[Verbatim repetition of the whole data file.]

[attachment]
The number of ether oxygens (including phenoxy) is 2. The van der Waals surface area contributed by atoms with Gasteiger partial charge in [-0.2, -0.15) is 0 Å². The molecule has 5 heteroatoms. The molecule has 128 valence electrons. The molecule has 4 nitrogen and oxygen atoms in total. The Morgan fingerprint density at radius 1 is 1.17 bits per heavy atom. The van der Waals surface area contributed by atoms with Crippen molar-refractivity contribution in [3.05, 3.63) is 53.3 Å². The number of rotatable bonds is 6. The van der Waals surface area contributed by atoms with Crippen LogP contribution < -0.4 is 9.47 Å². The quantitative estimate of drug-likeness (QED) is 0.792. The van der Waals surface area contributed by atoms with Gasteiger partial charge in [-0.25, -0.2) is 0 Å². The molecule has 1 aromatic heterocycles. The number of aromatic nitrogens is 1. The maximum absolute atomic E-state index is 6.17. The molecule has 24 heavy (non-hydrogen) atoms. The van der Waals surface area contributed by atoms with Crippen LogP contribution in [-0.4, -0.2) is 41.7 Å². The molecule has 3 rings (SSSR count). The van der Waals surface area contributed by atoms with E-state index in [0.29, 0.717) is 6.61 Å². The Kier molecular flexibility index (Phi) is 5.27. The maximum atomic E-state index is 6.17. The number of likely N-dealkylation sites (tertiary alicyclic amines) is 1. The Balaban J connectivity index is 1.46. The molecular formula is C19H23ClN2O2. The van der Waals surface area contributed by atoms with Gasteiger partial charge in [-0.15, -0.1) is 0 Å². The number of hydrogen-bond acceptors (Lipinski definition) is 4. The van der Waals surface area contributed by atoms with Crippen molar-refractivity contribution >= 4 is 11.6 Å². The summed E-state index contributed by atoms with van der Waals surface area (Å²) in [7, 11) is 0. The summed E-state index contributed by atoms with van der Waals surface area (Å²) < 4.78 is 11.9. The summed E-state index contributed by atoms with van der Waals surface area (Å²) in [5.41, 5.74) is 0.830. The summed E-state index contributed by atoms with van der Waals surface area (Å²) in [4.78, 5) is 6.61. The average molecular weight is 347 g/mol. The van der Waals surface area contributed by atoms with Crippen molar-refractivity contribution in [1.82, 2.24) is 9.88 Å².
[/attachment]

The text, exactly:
The number of ether oxygens (including phenoxy) is 2. The van der Waals surface area contributed by atoms with Gasteiger partial charge in [-0.2, -0.15) is 0 Å². The molecule has 5 heteroatoms. The molecule has 128 valence electrons. The molecule has 4 nitrogen and oxygen atoms in total. The Morgan fingerprint density at radius 1 is 1.17 bits per heavy atom. The van der Waals surface area contributed by atoms with Crippen molar-refractivity contribution in [3.05, 3.63) is 53.3 Å². The number of rotatable bonds is 6. The van der Waals surface area contributed by atoms with Crippen LogP contribution < -0.4 is 9.47 Å². The quantitative estimate of drug-likeness (QED) is 0.792. The van der Waals surface area contributed by atoms with Gasteiger partial charge in [-0.25, -0.2) is 0 Å². The molecule has 1 aromatic heterocycles. The number of aromatic nitrogens is 1. The maximum absolute atomic E-state index is 6.17. The molecule has 24 heavy (non-hydrogen) atoms. The van der Waals surface area contributed by atoms with Crippen LogP contribution in [-0.4, -0.2) is 41.7 Å². The molecule has 3 rings (SSSR count). The van der Waals surface area contributed by atoms with E-state index in [0.29, 0.717) is 6.61 Å². The Kier molecular flexibility index (Phi) is 5.27. The maximum atomic E-state index is 6.17. The number of likely N-dealkylation sites (tertiary alicyclic amines) is 1. The Balaban J connectivity index is 1.46. The molecular formula is C19H23ClN2O2. The van der Waals surface area contributed by atoms with Gasteiger partial charge in [-0.15, -0.1) is 0 Å². The number of hydrogen-bond acceptors (Lipinski definition) is 4. The van der Waals surface area contributed by atoms with Crippen molar-refractivity contribution >= 4 is 11.6 Å². The summed E-state index contributed by atoms with van der Waals surface area (Å²) in [7, 11) is 0. The summed E-state index contributed by atoms with van der Waals surface area (Å²) < 4.78 is 11.9. The summed E-state index contributed by atoms with van der Waals surface area (Å²) in [5.41, 5.74) is 0.830. The summed E-state index contributed by atoms with van der Waals surface area (Å²) in [4.78, 5) is 6.61. The average molecular weight is 347 g/mol. The van der Waals surface area contributed by atoms with Crippen molar-refractivity contribution in [1.82, 2.24) is 9.88 Å².